Increasing Frequency of Extremely Severe Cyclonic Storms in the North Indian Ocean by Anthropogenic Warming and Southwest Monsoon Weakening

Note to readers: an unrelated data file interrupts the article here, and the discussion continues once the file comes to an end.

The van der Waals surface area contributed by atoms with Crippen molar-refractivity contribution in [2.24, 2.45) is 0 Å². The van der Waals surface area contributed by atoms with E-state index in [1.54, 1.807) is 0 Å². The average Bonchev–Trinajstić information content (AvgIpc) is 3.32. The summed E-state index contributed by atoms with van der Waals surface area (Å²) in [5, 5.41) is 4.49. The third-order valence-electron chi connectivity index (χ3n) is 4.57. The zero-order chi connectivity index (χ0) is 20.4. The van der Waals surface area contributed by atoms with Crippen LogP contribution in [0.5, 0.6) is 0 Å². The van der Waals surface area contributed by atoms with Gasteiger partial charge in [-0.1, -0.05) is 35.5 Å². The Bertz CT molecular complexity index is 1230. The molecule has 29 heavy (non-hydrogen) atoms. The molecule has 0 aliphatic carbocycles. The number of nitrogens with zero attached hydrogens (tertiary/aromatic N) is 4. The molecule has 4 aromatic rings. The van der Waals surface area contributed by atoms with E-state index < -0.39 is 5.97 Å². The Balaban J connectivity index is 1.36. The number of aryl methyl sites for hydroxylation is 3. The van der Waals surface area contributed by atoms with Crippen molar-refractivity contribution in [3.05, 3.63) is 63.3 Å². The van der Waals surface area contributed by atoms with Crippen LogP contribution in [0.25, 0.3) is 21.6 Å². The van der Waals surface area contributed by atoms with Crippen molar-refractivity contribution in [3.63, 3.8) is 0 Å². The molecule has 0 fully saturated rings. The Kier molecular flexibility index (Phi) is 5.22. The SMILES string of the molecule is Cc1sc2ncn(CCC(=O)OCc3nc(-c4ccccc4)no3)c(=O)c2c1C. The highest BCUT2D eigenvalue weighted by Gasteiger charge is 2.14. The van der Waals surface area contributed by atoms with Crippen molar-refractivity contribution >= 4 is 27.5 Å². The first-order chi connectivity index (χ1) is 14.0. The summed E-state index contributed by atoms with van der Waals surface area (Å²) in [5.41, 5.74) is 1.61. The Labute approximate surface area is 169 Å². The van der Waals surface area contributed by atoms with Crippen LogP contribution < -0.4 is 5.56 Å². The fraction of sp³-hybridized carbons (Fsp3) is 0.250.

North Indian Ocean (NIO) has shown an increase in the frequency of extremely severe and higher-category cyclonic storms (ESCS), with maximum frequency during May. Analyses of data sets and coupled model experiments reveal that anomalous increase in Potential intensity (PI) and ocean heat-content with higher increase during May and weakening summer monsoon circulation has led to increasing ESCS with peak frequency during May. PI is a function of environmental conditions that influence thermodynamic atmosphere-ocean disequilibrium and thermodynamic efficiency. Increase in air-sea disequilibrium by the accelerated warming of NIO dominates the PI trend, contributes more than 70% of PI trend, remaining by the thermodynamic efficiency from increased tropical-tropopause layer cooling. Additionally, weakening of summer monsoon circulation weakens vertical wind-shear, weakens southward ocean heat-transport and enhances heat accumulation, leading to increase in ESCS. Projected changes in PI and wind-shear may further increase ESCS, making densely populated NIO region vulnerable to climate change.